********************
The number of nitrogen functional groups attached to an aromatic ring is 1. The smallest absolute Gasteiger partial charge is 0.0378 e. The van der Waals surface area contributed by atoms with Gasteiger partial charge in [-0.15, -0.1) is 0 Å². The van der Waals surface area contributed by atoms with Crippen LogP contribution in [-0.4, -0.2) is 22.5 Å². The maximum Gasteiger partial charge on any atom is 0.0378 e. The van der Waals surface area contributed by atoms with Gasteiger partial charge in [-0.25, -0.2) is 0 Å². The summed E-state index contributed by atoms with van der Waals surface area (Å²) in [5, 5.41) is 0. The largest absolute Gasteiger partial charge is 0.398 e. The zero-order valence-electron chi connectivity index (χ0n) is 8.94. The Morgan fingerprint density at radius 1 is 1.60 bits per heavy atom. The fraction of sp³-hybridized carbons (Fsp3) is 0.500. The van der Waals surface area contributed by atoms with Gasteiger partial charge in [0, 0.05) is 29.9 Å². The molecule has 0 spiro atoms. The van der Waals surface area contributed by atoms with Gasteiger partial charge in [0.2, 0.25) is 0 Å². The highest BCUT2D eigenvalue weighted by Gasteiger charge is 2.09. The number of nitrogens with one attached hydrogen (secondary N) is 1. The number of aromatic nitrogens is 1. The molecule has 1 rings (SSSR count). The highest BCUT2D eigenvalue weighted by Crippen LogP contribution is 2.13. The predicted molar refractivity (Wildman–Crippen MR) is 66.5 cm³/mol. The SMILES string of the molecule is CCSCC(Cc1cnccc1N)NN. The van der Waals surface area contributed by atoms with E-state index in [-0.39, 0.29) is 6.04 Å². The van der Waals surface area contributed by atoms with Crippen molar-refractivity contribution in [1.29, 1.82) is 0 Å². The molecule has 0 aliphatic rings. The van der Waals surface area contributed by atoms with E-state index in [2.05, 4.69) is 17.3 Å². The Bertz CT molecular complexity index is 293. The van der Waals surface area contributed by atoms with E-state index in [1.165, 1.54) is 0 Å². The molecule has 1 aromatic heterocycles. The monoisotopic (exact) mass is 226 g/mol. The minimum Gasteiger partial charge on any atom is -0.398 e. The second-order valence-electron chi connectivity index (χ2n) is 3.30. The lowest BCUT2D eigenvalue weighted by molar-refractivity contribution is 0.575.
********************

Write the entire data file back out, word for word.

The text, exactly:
The number of nitrogen functional groups attached to an aromatic ring is 1. The smallest absolute Gasteiger partial charge is 0.0378 e. The van der Waals surface area contributed by atoms with Gasteiger partial charge in [-0.15, -0.1) is 0 Å². The van der Waals surface area contributed by atoms with Crippen LogP contribution in [-0.4, -0.2) is 22.5 Å². The maximum Gasteiger partial charge on any atom is 0.0378 e. The van der Waals surface area contributed by atoms with Gasteiger partial charge in [-0.25, -0.2) is 0 Å². The summed E-state index contributed by atoms with van der Waals surface area (Å²) in [5, 5.41) is 0. The largest absolute Gasteiger partial charge is 0.398 e. The zero-order valence-electron chi connectivity index (χ0n) is 8.94. The Morgan fingerprint density at radius 1 is 1.60 bits per heavy atom. The fraction of sp³-hybridized carbons (Fsp3) is 0.500. The van der Waals surface area contributed by atoms with Gasteiger partial charge in [0, 0.05) is 29.9 Å². The molecule has 0 spiro atoms. The van der Waals surface area contributed by atoms with Gasteiger partial charge in [0.2, 0.25) is 0 Å². The highest BCUT2D eigenvalue weighted by Gasteiger charge is 2.09. The number of nitrogens with one attached hydrogen (secondary N) is 1. The number of aromatic nitrogens is 1. The molecule has 1 rings (SSSR count). The highest BCUT2D eigenvalue weighted by Crippen LogP contribution is 2.13. The predicted molar refractivity (Wildman–Crippen MR) is 66.5 cm³/mol. The SMILES string of the molecule is CCSCC(Cc1cnccc1N)NN. The van der Waals surface area contributed by atoms with E-state index in [-0.39, 0.29) is 6.04 Å². The van der Waals surface area contributed by atoms with Crippen molar-refractivity contribution in [1.29, 1.82) is 0 Å². The molecule has 0 aliphatic rings. The van der Waals surface area contributed by atoms with E-state index in [2.05, 4.69) is 17.3 Å². The Bertz CT molecular complexity index is 293. The van der Waals surface area contributed by atoms with E-state index in [1.165, 1.54) is 0 Å². The molecule has 1 aromatic heterocycles. The monoisotopic (exact) mass is 226 g/mol. The minimum Gasteiger partial charge on any atom is -0.398 e. The second-order valence-electron chi connectivity index (χ2n) is 3.30. The lowest BCUT2D eigenvalue weighted by molar-refractivity contribution is 0.575.